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Sunday, January 24, 2010

Double-tailed star nursery

The Elephant's Trunk Nebula, taken by NASA's Spitzer Space Telescope. NASA/JPL-Caltech/W. Reach (SSC/Caltech)

Thanks to some spectacular pictures like the one above, we now know that stars are formed in ‘molecular clouds’. These are spectacularly beautiful and immense clouds of gas and dust, also referred to as ‘stellar nurseries’.

Although these molecular clouds can take many different shapes, astronomers were amazed to find one with a double X-ray tail stretching more than 200,000 light years. Part of this tail is located in the ESO 137-001 galaxy, (219 million light years from the Milky Way), but it extends past that galaxy’s borders, a hitherto unknown possibility. It had been thought that star formation had to be limited to the interior of galaxies.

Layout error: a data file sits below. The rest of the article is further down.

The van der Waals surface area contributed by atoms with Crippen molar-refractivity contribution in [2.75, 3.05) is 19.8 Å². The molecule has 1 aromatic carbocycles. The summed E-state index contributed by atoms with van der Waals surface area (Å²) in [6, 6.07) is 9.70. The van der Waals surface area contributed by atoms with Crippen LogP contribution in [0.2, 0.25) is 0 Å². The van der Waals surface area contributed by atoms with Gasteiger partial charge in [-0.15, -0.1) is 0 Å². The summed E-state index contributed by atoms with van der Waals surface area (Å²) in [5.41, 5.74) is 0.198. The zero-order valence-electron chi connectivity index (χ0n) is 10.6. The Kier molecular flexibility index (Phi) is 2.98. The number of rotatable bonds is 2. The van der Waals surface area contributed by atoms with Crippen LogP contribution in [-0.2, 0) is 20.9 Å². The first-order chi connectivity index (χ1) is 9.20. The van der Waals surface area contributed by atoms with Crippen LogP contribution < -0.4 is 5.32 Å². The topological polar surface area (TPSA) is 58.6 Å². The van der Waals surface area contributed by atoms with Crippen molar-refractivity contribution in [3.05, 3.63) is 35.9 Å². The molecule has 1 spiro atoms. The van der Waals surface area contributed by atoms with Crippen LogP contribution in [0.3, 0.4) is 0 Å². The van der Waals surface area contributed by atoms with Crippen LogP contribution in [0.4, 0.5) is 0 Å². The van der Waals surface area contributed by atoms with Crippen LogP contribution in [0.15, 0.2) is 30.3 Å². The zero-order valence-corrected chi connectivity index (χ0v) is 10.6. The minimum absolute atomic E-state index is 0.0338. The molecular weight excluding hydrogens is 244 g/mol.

Photo of double-tailed glass cloud, courtesy of the Chandra X-Ray Observatory.

Michigan State University astronomer Megan Donahue led the international team of astronomers who discovered this anomaly. The first tail had been seen three years ago, but the discovery of the second tail, made by the Chandra X-ray Observatory, surprised everyone.

According to Donahue:

The double tail is very cool – that is, interesting – and ridiculously hard to explain. It could be two different sources of gas or something to do with magnetic fields. We just don’t know.